Henry Deane Walsh (1853 – 1921)

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The First Engineer-in-chief of the Sydney Harbour Trust. 

Walsh migrated to New South Wales in 1877, and joined the Department of Public Works in January 1878 as a surveyor for the Sydney water supply scheme. 

As resident engineer in Newcastle in 1879, he was responsible for the construction of the Walka pumping station and reservoir, and flood protection works on the Hunter River at Maitland. 

At Newcastle, Walsh developed a new harbour basin and Walsh Island (site of the State dockyards), built mid-stream in the Hunter River from dredged silt. 

Walsh moved to Sydney as engineer-in-chief of the Sydney Harbour Trust when it was established in 1901. His engineering and administrative abilities were evident in the remodeling of Dawes and Millers points, including the design and construction of the Walsh Bay and Jones Bay wharves and cargo-handling systems. Walsh designed and constructed a new system of wharves, stores and associated roads and hydraulic systems to service them. 

The design of Walsh Bay included a ‘rat proof’ Monier pre-cast concrete seawall to address the issue of the bubonic plague of 1900. The wall prevented rats from living in the sea wall and infecting surrounding residents. 

Henry Deane Walsh was responsible for the upgrade of the Port of Sydney and is remembered as one of the most enterprising and skilled engineers of his day. Almost £5 million was spent on the Sydney Harbour front under his direct supervision. Appointed commissioner of the trust in 1913, he retired in 1919.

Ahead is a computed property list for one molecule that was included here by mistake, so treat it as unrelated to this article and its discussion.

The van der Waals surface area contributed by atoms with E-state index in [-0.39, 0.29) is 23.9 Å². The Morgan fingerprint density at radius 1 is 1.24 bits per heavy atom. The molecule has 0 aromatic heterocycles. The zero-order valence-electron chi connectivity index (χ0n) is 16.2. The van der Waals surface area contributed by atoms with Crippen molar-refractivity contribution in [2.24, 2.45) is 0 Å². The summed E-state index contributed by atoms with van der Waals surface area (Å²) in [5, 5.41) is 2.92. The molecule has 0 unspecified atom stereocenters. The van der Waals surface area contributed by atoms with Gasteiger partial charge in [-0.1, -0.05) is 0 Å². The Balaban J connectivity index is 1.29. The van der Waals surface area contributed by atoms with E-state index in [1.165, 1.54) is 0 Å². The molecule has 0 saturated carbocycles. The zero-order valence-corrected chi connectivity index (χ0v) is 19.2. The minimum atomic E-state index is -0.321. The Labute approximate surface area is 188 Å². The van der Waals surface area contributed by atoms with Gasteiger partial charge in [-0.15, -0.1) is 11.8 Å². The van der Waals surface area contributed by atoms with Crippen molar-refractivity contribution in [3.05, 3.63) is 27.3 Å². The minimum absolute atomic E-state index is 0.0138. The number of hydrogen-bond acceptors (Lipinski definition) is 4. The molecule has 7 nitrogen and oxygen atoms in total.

His achievements were commemorated in the designation of Walsh Island in Newcastle Harbour and Walsh Bay on Sydney's waterfront. 

For more on Henry Walsh see Australian Dictionary of Biography

Jack Leighton - Millers Point

Jack Leighton was a convict who owned and erected three windmills on the Hill overlooking Cockle Bay. 
He became known as Jack the Miller, after whom Millers Point was named.

Lt William Dawes (1762 - 1836)

Dawes was an engineer and surveyor in Australia from March 1788. Dawes built his observatory on what is now Dawes Point, under the southern approach to Sydney Harbour Bridge. Dawes was the first to make astronomical observations in Australia, he constructed the first battery on the points at the entrance to Sydney Cove, and laid out the government farm and first streets. Dawes took part in several explorations to the mountains west of Sydney, including the first attempt to cross the Blue Mountains. 

Dawes was interested in studying the local Aboriginal Eora people and developed a close relationship with a fifteen-year-old native girl, Patyegarang (Grey Kangaroo). Dawes became an authority on Aboriginal language. 

Dawes fell foul of Governor Arthur Phillip who required that Dawes apologise for two incidents. First for purchasing flour from a convict during a food shortage as it was illegal to trade a man’s rations. Dawes argued that the flour was the man’s personal property and eligible for trade. The second, in Dec 1790 Dawes resisted participating in a punitive expedition against the Aboriginals ordered by Governor Phillip because an Aboriginal named Pemulwuy, killed the British game-keeper John MacIntyre as retribution, as MacIntyre was believed to be hunting Aboriginals. Dawes later stated publically that he regretted taking part in the expedition.